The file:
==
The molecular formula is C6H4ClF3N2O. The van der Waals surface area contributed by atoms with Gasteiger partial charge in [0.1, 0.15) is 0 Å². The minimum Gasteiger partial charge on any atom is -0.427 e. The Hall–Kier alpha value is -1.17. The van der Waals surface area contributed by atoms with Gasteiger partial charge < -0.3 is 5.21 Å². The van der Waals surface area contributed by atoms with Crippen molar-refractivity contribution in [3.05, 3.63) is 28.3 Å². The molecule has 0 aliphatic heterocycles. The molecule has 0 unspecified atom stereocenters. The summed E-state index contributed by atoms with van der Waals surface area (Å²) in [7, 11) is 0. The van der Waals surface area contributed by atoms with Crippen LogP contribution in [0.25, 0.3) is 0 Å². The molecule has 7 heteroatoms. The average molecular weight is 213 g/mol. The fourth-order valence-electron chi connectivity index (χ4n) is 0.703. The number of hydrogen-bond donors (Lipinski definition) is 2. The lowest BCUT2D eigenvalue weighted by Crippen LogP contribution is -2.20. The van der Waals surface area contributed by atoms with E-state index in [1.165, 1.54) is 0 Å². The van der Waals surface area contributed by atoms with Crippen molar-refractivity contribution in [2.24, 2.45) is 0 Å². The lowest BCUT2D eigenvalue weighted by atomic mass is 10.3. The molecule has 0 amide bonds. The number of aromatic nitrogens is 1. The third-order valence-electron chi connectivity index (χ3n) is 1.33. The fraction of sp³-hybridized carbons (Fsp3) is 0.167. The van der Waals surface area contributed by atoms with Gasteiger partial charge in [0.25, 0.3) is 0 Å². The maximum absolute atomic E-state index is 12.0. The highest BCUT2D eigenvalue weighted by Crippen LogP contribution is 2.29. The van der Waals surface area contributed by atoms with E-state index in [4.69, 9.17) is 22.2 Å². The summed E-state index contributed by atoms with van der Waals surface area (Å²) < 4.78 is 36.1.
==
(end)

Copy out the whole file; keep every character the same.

The molecular formula is C6H4ClF3N2O. The van der Waals surface area contributed by atoms with Gasteiger partial charge in [0.1, 0.15) is 0 Å². The minimum Gasteiger partial charge on any atom is -0.427 e. The Hall–Kier alpha value is -1.17. The van der Waals surface area contributed by atoms with Gasteiger partial charge < -0.3 is 5.21 Å². The van der Waals surface area contributed by atoms with Crippen molar-refractivity contribution in [3.05, 3.63) is 28.3 Å². The molecule has 0 aliphatic heterocycles. The molecule has 0 unspecified atom stereocenters. The summed E-state index contributed by atoms with van der Waals surface area (Å²) in [7, 11) is 0. The van der Waals surface area contributed by atoms with Crippen LogP contribution in [0.25, 0.3) is 0 Å². The molecule has 7 heteroatoms. The average molecular weight is 213 g/mol. The fourth-order valence-electron chi connectivity index (χ4n) is 0.703. The number of hydrogen-bond donors (Lipinski definition) is 2. The lowest BCUT2D eigenvalue weighted by Crippen LogP contribution is -2.20. The van der Waals surface area contributed by atoms with E-state index in [1.165, 1.54) is 0 Å². The van der Waals surface area contributed by atoms with Crippen molar-refractivity contribution in [2.24, 2.45) is 0 Å². The lowest BCUT2D eigenvalue weighted by atomic mass is 10.3. The molecule has 0 amide bonds. The number of aromatic nitrogens is 1. The third-order valence-electron chi connectivity index (χ3n) is 1.33. The fraction of sp³-hybridized carbons (Fsp3) is 0.167. The van der Waals surface area contributed by atoms with Gasteiger partial charge in [0.25, 0.3) is 0 Å². The maximum absolute atomic E-state index is 12.0. The highest BCUT2D eigenvalue weighted by Crippen LogP contribution is 2.29. The van der Waals surface area contributed by atoms with E-state index in [4.69, 9.17) is 22.2 Å². The summed E-state index contributed by atoms with van der Waals surface area (Å²) < 4.78 is 36.1.